A delightful fantasy adventure with a YA spirit, a PG rating, and a rich introduction to Arabian mythology.



A boy in Bangladesh with an unusual heritage finds himself enmeshed in a secret society of supernatural creatures.

Hossain’s debut (Escape from Baghdad!, 2015) was a delicious mashup of pulpy adventure novel and sarcastic war satire, so why not follow it up with a supernatural adventure steeped in Eastern lore? It begins with a boy discovering his true calling. Ten-year-old Indelbed is a smart youngster living under the shadow of his eccentric father, Dr. Kaikobad. Dad keeps his son in the dark about most things, including school and the fate of his mother, whose death certificate says only “Death by Indelbed.” But when Dr. Kaikobad falls into an “occultocephalus coma”—the beginning of much jargon-laced worldbuilding—Indelbed’s family is forced to confess that his mother was a djinn, a supernatural creature in Islamic culture anglicized to “genie.” His older cousin Rais is not impressed: “And you guys all believe in magic? Like Harry Potter-type magic?” he says to another cousin, the Ambassador, who tells them the news. It turns out Indelbed is a half-breed, now the subject of a hunt by a violent splinter group of djinn. After his father’s lawyer, Siyer Dargo Dargoman, sells Indelbed to psychopathic djinn Matteras, he winds up in a “murder pit” with exiled Ifrit Givaras, who has the unenviable task of teaching Indelbed the ways of the djinn and keeping him safe from the carnivorous rock worms that roam the pit. “You came here a frightened little boy,” says Givaras. “I have indeed made you a monster. You said you wanted to survive. This is the price. There are no knights in shining armor in this world, boy. When fighting monsters, what else can you do but become one?” What follows is an epic fantasy adventure with spellcasting duels, steampunk-ish vehicles alongside flying carpets, and a battle of wills between virtual gods and a hero with the heart of a dragon.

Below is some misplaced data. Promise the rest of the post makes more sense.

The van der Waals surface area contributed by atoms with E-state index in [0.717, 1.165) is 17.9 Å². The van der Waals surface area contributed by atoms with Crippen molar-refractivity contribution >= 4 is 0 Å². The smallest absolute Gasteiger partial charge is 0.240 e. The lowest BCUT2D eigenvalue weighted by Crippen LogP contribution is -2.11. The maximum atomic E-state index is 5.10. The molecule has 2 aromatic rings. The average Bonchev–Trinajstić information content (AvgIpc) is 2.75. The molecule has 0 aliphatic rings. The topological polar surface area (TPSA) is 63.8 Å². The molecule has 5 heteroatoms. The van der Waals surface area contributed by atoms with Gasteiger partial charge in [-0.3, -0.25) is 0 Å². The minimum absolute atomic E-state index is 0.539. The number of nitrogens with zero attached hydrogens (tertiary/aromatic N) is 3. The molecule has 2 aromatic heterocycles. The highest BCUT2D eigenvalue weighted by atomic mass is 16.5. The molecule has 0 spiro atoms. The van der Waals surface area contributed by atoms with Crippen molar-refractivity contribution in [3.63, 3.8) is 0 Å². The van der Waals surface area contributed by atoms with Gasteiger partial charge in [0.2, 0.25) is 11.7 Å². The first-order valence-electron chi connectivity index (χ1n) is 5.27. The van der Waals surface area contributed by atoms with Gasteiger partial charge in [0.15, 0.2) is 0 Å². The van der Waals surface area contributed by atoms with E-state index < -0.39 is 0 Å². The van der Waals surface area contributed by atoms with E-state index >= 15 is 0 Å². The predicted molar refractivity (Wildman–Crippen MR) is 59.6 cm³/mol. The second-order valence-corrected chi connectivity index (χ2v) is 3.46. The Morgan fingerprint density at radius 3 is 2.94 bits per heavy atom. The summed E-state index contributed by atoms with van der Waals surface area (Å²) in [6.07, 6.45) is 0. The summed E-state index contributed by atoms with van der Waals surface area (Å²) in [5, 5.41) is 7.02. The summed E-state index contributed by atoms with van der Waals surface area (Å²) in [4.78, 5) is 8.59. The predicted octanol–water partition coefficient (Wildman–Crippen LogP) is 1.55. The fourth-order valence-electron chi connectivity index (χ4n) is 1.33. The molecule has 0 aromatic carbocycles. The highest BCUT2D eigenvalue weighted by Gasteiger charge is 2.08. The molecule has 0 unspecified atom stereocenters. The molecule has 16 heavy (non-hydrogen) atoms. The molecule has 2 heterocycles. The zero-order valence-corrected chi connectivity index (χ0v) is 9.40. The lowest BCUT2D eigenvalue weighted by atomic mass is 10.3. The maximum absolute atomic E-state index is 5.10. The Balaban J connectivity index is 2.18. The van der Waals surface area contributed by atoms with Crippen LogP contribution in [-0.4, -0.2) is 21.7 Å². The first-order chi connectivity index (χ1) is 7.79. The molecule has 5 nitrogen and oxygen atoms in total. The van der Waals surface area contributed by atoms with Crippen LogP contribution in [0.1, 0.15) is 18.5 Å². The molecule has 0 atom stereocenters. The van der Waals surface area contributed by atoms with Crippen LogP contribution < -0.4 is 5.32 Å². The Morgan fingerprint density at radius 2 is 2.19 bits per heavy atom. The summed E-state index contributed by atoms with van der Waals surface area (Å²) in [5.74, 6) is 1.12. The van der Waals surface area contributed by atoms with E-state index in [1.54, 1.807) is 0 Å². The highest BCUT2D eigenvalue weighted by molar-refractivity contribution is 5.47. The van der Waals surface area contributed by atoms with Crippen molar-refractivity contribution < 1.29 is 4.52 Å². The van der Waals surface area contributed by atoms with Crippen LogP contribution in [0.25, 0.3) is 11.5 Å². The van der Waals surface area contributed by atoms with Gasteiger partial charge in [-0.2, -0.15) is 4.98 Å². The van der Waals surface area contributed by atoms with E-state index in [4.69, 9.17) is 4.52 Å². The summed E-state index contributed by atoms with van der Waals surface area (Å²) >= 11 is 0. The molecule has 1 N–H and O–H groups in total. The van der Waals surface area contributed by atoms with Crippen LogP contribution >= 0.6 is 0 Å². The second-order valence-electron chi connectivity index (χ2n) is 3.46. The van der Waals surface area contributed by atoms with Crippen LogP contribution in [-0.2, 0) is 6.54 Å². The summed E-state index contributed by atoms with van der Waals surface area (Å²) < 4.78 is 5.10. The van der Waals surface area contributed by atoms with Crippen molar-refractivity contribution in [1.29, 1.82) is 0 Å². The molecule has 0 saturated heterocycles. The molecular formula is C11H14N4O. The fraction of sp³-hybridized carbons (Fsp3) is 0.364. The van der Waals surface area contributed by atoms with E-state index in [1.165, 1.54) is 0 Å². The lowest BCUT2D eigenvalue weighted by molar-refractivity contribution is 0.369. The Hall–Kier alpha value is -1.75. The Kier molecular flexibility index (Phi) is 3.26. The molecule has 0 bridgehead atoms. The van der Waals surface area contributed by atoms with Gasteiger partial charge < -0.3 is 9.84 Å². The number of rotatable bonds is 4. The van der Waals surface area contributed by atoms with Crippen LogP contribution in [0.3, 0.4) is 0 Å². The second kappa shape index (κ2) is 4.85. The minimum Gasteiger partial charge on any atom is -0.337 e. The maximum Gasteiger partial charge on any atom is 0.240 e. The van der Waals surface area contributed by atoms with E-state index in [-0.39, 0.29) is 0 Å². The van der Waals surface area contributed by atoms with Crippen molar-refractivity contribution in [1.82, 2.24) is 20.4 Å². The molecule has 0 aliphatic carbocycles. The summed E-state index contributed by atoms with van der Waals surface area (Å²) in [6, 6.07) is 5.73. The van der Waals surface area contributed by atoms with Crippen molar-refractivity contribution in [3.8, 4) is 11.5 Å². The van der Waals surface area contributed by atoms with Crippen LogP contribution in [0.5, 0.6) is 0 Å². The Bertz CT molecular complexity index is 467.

A delightful fantasy adventure with a YA spirit, a PG rating, and a rich introduction to Arabian mythology.

Pub Date: Oct. 24, 2017

ISBN: 978-1-944700-06-5

Page Count: 238

Publisher: Unnamed Press

Review Posted Online: Aug. 6, 2017

Kirkus Reviews Issue: Aug. 15, 2017

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A thrilling and satisfying sequel to the 1969 classic.


Over 50 years after an extraterrestrial microbe wiped out a small Arizona town, something very strange has appeared in the Amazon jungle in Wilson’s follow-up to Crichton’s The Andromeda Strain.